19 Bahrani, Zainab, The Graven Image: Representation in Babylonia and Assyria (Philadelphia: University of Pennsylvania Press, 2003), pp. 121–48Google Scholar.

20 Curtis, Edward M., ‘Image of God’, in Freeman, David N. (ed.), Anchor Bible Dictionary, H–J (New York: Doubleday, 1992), p. 389Google Scholar.

21 This relates to the New Testament claim that Christ is ‘the image of the invisible God’ (Col 1:15; cf. Heb 1:3), who manifests God's presence fully (cf. Col 2:9).

22 Platt, Verity J., Facing the Gods: Epiphany and Representation in Greco-Roman Art, Literature and Religion (Cambridge: CUP, 2011), p. 204Google Scholar.

23 Plato, Symposium 216b.

24 Faraone, Christopher A., Talismans and Trojan Horses: Guardians and Statues in Ancient Greek Myth and Ritual (Oxford: OUP, 1992)Google Scholar; Elsner, Jaś, ‘Iconoclasm as Discourse: From Antiquity to Byzantium’, Art Bulletin 94/3 (2012), p. 370CrossRefGoogle Scholar.

25 Fox, Robin Lane, Pagans and Christians (Harmondsworth: Viking, 1986), p. 133Google Scholar.

26 Along similar lines, an ambiguity in the Greek language means that ‘Artemis can imply either the goddess herself or an image of her’. Pausanias, Description of Greece 3.16.9; Dillon, Matthew and Garland, Lynda, Ancient Greece: Social and Historical Documents from Archaic Times to the Death of Alexander (London: Routledge, 2010), p. 240CrossRefGoogle Scholar.

27 McLeod, Frederick G., The Image of God in the Antiochene Tradition (Washington, DC: Catholic University of America Press, 1999), p. 236Google Scholar.

28 Clement of Alexandria, Protreptikos, 1.5.4, 1.6.4.

29 Nasrallah, Laura, ‘The Earthen Human, the Breathing Statue: The Sculptor God, Greco-Roman Statuary, and Clement of Alexandria’, in Schmid, Konrad and Riedweg, Christopher (eds), Beyond Eden: The Biblical Story of Paradise [Genesis 2–3] and its Reception History (Tübingen: Mohr Siebeck, 2008), p. 110Google Scholar.

30 Ibid.

Ibid

31 Irenaeus of Lyon, Demonstration of the Apostolic Preaching 22.

32 Cartwright, Sophie, The Theological Anthropology of Eustathius of Antioch (Oxford: OUP, 2015), p. 161CrossRefGoogle Scholar.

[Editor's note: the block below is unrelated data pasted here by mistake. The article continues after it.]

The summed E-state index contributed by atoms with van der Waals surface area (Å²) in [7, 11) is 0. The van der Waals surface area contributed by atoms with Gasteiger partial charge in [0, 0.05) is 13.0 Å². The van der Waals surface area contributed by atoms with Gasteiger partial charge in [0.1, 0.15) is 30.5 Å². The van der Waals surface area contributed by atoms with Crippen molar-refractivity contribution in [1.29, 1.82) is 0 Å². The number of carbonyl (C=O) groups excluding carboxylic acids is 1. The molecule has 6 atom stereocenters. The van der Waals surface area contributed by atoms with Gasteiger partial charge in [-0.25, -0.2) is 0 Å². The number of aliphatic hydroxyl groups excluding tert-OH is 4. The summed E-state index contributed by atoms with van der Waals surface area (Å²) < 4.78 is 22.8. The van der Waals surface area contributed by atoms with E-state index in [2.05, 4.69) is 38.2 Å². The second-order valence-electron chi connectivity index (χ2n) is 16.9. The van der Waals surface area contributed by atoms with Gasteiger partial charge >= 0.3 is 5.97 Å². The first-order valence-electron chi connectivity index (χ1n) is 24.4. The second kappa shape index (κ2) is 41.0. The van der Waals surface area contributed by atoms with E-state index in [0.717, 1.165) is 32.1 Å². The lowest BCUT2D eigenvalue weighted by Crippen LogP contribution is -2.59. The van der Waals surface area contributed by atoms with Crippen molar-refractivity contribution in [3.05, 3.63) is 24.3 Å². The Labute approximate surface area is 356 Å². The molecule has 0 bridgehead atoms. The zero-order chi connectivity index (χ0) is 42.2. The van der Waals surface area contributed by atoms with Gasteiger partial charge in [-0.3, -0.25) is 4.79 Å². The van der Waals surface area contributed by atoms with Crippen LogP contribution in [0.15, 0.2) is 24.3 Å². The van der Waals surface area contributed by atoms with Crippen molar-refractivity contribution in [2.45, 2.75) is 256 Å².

33 Origen, Homilies on Jeremiah; Homily on 1 Kings 28, trans. John Clark Smith (Washington, DC: Catholic University of America Press, 1998), p. 23.

34 Carm. 1.2.10 (PG 37: 793–807).

35 For further discussion on the identity of Polemon; see Børtnes, ‘Rhetoric and Mental Images in Gregory’, p. 39.

36 Oration 38 (SC 358, pp. 104–38).

37 Oration 39 (SC 358, pp. 150–97).

38 Oration 44 (PG 36: 608A–622A).

39 Oration 45 (PG 36: 623A–664C).

40 Oration 30.20 (SC 250, p. 268).

41 See e.g. Oration 38.13 (SC 358, p. 132).

42 οὐ πρὸς τὴν οὐσίαν φέροι ἄν ἡ εἰκὼν τὴν ὁμοιότητα, πρὸς δὲ τὴν ἐνέργειαν. Eunomius, Apology 24. Eunomius refused to acknowledge the likeness of the Logos to the Father and denounced the Spirit's deity.

43 Carm. 1.1.10 (PG 37: 469, ll. 56–60).

44 Carm. 1.1.8 (PG 37: 452, ll. 70–5).

45 Carm. 1.2.38 (PG 37:1325, l. 12–1326, l. 2).

46 Cortez, Marc, ‘Idols, Images and a Spirit-ed Anthropology’, in Habets, Myk (ed.), A Pneumatological Account of the Imago Dei (Minneapolis: Fortress Press, 2016), pp. 267–82Google Scholar.

47 E.g. see Grenz, Stanley J., The Social God and the Relational Self: A Trinitarian Theology of the Imago Dei (Louisville, KY: Westminster John Knox Press, 2001), pp. 225–8Google Scholar.

48 Diodore of Tarsus, Fragments on Genesis 1.26 (PG 33: 1564C–1565A); the translation is from Harrison, Nonna Verna, ‘Women, Humanity and the Image of God: Antiochene Interpretations’, Journal of Early Christian Studies 9/2 (2001), p. 209CrossRefGoogle Scholar.

49 Oration 8.10 (SC 405, p. 266).

50 Oration 37.6 (SC 318, p. 284). Further comment in McGuckin, John A., St Gregory of Nazianzus: An Intellectual Biography (New York: St Vladimir's Seminary Press, 2001), p. 334Google Scholar.

51 Carm. 1.2.3 (PG 37: 637, ll. 57–8).

52 Carm. 1.2.29 (PG 37: 884–908, ll. 46–8).

53 Oration 5.28 (SC 309, p. 348); 8.10 (SC 405, p. 266); 39.6 (SC 358, p. 160); 40.38 (SC 358, p. 284); Carm. 1.2.1 (PG 37: 532); 1.2.29 (PG 37, 883); 2.1.1 (PG 37: 979).

54 Carm. 1.2.27 (PG 37: 854, ll. 8–9).

55 Oration 43.52 (SC 384, p. 234).

56 Carm. 2.2.7 (PG 37: 1555, ll. 51–5).

57 See note 9 above, and Behr, John, The Mystery of Christ: Life in Death (Crestwood, NY: St Vladimir's Seminary Press, 2006)Google Scholar; Kelsey, David, Eccentric Existence: A Theological Anthropology (Louisville, KY: Westminster John Knox Press, 2009)Google Scholar.

58 Oration 14.1.4 (PG 35: 876, l. 9).

59 Carm. 1.2.14 (PG 37: 757, l. 17).